To wrap up what turns into a very boring story- I made dinner.  My husband made the mashed potatoes.  My 6yo got very excited about the meal and decided to set the table.  We ended the day with pie, courtesy of Mrs. Smith and Marie Callender, and laughter.  I ended up feeling love and gratitude for my family, and for the knowledge that joy is the most important ingredient in any holiday. 

 So, as we move into the December holiday season I am not dreading any activity that is to come- but I know that if I find myself in a place of dread I am free to decide- “Do I want to do this?”  And ask myself “Why?”.

 And next Thanksgiving, I might just make reservations.

 Feel free to add your experiences in the comments! 

 Joyfully yours,

Lesley

October 8, 2010

A bit about living the family life you want…

I’ve been experiencing some interesting shifts in my life over the past few weeks.  I’ve taken on a couple of new roles- my first job in 11 years (seriously) and beginning the Martha Beck Life Coach Training program.  The job is simply the result of leaving nursing school and realizing that I’m going to have to pay my student loans soon.  I work in a bookstore and it’s kind of fun and I get a good discount.  It’s a total “kid in a candy store” experience.  Coach training? I’m not sure I can entirely explain that bit of brilliant insanity.  Or at least the story is too long, but regardless of explanation, I *LOVE* it.  I can officially call myself a Martha Beck Coach in Training.  And it officially feels really funny to do that.  I will be looking for guinea pigs  clients soon and will be offering some free coaching, so keep your eyes out for an announcement.  I’ve found life coaching to be a very powerful transformative tool- transformative in the sense that one’s deepest self is honored and given voice.  Moving on…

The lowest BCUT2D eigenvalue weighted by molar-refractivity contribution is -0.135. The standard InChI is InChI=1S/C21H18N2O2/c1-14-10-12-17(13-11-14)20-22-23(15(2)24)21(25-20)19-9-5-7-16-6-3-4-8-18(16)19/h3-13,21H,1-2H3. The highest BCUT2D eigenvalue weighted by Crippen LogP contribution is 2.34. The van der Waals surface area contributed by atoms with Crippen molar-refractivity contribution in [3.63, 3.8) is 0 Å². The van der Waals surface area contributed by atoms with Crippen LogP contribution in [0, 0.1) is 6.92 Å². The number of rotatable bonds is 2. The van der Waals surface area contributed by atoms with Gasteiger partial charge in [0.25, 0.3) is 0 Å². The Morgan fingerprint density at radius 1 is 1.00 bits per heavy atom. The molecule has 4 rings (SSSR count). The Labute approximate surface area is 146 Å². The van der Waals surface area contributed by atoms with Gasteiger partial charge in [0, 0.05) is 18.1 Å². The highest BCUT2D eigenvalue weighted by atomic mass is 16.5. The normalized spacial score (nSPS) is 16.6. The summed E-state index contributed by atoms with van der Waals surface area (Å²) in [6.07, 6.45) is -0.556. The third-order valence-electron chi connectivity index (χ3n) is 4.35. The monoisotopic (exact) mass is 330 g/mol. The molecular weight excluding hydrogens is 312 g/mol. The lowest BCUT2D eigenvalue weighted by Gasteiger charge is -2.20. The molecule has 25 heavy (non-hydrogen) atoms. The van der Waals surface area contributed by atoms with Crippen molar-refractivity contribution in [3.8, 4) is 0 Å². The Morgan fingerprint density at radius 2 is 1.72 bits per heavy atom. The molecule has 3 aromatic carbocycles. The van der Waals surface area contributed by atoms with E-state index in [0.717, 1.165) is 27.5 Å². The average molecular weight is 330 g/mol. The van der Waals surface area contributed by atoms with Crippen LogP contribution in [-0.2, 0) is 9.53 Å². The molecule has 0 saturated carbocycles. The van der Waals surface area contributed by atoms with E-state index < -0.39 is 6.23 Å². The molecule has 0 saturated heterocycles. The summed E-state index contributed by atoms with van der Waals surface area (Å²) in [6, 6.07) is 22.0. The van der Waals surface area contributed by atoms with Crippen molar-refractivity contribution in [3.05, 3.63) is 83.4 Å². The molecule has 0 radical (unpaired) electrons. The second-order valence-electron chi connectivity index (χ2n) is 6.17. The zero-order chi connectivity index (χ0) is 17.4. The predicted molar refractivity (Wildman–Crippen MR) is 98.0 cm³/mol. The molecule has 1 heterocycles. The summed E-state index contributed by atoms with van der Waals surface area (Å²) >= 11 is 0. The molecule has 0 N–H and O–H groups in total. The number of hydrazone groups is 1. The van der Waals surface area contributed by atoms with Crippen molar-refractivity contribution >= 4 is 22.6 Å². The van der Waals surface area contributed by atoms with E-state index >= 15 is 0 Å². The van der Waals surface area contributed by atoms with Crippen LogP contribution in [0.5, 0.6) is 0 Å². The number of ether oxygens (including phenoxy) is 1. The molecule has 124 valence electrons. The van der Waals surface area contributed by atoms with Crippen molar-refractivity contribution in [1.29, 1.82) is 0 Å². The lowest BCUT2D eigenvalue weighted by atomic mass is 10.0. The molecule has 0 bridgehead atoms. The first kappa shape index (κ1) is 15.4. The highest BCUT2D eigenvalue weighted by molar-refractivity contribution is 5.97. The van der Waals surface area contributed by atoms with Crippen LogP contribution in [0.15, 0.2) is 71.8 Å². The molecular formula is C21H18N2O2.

Maybe it’s the effect of reading all of Martha Beck’s coaching books in quick succession, or immersing myself in the training materials and classes, or that my life and entire extended family has been shaken soundly by the loss of a much loved family member, or that I’ve taken a job with varying hours so that I need to be more fluid with my regular schedule of activities (or, or, or…AND?)- but I’ve been experiencing the sort of soul deep tiredness I can only recall feeling during early pregnancy.  No, I’m definitely not growing a baby.  But I think I’m growing something new.  New awareness, new connectedness, new possibilities.  It is this soul deep tiredness that resulted in the lack of a post last week- and why this post is not going to be my usual planned,  thought out, and edited until I can live with it sort of thing.